Is this blog turning into a tech-blog, you ask?

Not really, no.

A windows fan-site? Nah. (Life is too short. And OSX is also just, er.. human.)

The reason for writing this post is simple: A few days ago I was working on a Windows 7 machine and stumbled onto a built-in solution for an every-day problem.

I was amazed that I hadn’t found out about this solution to something as obvious! I was shocked and relieved at the same time. This needed to be shared! (If it’s an old hat to you,  I salute you).  On top of it, I did some further research and found two other tricks that might also be helpful.

Here we go…

1. Parallel Windows

THE ISSUE: Did you ever have to review or edit two documents side by side?

It happens to me a lot when I implement reader feedback and improvements into my books.

On the left side I want to have the text with the comments, on the right without, so that I don’t have to switch windows all the time but can just transfer all the changes easily. See screenshot below:

For the past I-don’t-know-what years the only way to do this was to painfully drag the windows into the right size by tugging around at their corners. It was rather annoying so I didn’t use this parallel window mode as often as I really wanted to.

THE SOLUTION:

Windows 7 lets you arrange windows side by side easily. Here’s how it works:

Drag a window to either the left or right edge of your screen. The moment your cursors hits the border, you’ll see a grey outline covering the left or right half of your screen. Release the mouse button and your window snaps into place. Voilá.

If you’re on a Mac, there’s a little app called Cinch which does exactly the same.

No matter what system you’re using, though – having the option to display windows side by side can be a great advantage, not just while working with texts, even while in online broadcasts, lessons or any other situation where you want to have multiple things on your screen without having to jump between windows.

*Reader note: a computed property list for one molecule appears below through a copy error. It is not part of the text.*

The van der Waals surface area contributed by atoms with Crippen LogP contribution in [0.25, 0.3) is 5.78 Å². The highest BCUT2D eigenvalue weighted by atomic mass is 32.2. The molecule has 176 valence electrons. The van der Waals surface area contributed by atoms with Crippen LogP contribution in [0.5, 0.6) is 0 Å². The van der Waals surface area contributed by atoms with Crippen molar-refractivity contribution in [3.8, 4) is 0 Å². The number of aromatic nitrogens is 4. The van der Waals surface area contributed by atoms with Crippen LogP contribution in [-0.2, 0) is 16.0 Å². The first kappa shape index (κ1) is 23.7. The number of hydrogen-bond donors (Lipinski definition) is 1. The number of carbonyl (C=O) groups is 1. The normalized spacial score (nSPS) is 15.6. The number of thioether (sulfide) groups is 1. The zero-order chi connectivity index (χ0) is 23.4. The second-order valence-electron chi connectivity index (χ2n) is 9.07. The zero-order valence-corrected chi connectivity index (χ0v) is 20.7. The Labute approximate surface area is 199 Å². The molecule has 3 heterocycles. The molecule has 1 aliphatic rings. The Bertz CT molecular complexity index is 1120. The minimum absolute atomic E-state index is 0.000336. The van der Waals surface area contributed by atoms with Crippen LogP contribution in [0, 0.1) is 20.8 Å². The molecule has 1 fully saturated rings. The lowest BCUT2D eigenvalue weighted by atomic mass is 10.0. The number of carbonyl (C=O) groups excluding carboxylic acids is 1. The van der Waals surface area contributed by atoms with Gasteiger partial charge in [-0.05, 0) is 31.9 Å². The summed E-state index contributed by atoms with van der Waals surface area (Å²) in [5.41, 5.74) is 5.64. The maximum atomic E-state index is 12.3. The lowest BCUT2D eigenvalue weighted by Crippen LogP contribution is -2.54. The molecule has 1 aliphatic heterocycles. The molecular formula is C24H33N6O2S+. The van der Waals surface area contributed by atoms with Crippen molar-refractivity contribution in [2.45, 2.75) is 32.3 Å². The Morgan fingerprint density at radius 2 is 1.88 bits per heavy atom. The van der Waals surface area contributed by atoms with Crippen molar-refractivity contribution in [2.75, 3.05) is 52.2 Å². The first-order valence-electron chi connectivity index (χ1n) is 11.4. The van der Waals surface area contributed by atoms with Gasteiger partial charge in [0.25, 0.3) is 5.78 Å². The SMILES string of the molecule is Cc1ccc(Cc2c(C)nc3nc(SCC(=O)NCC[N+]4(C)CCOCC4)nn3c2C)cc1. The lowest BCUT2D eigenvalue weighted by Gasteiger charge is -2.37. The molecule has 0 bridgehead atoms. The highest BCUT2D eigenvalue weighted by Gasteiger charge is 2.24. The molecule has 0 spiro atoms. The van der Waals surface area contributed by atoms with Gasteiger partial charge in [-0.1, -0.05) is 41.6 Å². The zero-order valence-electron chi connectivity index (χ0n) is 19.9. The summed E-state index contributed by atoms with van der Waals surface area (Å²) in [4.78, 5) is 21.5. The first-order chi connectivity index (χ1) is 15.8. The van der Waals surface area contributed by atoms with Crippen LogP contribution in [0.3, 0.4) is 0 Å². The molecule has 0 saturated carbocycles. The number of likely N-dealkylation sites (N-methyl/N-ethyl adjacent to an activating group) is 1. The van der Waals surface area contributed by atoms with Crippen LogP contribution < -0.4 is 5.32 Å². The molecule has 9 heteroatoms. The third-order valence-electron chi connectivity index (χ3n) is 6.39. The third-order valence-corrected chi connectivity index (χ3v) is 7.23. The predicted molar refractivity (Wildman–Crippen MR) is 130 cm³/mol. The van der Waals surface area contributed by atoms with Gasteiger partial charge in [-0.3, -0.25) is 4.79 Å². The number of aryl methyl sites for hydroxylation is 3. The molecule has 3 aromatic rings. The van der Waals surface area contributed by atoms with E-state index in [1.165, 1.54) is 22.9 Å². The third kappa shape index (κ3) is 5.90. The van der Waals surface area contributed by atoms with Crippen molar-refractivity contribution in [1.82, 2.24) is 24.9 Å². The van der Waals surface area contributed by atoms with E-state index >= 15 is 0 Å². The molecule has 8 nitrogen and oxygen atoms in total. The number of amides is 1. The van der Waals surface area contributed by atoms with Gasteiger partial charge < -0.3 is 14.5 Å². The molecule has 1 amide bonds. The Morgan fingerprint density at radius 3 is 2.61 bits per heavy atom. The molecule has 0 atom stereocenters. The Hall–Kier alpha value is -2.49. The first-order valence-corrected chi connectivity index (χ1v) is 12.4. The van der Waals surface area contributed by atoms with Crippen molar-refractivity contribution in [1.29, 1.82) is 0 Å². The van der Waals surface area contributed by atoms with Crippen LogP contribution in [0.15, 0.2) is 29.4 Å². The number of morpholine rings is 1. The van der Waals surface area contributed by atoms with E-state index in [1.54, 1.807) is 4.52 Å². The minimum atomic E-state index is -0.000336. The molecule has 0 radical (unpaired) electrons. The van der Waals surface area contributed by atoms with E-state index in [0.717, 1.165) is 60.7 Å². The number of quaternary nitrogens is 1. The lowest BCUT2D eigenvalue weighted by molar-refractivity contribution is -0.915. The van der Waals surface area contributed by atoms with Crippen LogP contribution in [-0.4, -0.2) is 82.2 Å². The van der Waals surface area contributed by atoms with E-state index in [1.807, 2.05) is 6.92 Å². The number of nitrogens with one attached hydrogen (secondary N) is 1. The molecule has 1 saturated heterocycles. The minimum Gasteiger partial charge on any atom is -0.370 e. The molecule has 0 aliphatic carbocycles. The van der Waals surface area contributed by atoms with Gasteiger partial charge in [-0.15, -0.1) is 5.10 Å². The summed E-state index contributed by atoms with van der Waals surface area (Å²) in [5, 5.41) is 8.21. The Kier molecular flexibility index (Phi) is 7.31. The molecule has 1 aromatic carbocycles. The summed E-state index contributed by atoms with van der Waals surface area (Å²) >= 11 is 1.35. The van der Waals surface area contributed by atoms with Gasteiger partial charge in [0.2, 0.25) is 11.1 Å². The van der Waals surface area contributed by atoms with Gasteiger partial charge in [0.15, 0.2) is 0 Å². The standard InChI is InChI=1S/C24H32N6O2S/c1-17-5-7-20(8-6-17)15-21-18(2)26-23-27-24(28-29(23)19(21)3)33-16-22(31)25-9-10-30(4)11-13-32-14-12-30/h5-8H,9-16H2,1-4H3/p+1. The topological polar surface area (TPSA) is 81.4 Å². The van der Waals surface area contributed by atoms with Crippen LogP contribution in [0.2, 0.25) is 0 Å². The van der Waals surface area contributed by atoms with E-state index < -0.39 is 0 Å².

Especially if you have a wide-screen this is very effective.

2. Kill The Clutter

THE ISSUE: Too many windows open.

What you see below is a mild version of this problem. You open and click and open and click things until you find yourself with a gazillion of cluttered windows.

And while I trained myself to keep the number of open windows at an absolute minimum, there is another trick to deal with this problem in urgent moments.

THE SOLUTION:

Simply press the Windows key together with the “Home” key on your keyboard and all other windows will minimize, leaving you with only one in focus. Then, if you miss the clutter, you can press the same combination again and the chaos returns.

I can think of situations where a person might have hundreds of windows open, engaging in a variety of unhealthy multitasking activities while suddenly the boss calls on Skype and wants a specific piece of information.

Now the cubicle drone can take a deep breath and hit Windows+Home, minimizing both the windows and the danger of having the boss linger at his ear for any second longer than absolutely necessary.

3. Same Same But Different

THE ISSUE: Sometimes you are browsing through your files and folders and one of these windows is not enough.

Maybe you want to compare two directories.

Clicking once on the libraries icon, for example, will open your library.

But when you click on the icon another time you don’t get a new window with your precious files. Not, it closes!

THE SOLUTION:

Click on the icon with the third mouse button. That’s the mousewheel by the way. Just push it down over any shortcut and you’ll get another instance.

Note: It only works with programs that allow multiple instances, of course. Example: When Skype is open you can’t open it another time. But you can have endless instances of Chrome or Mozilla windows, explorers or whatnot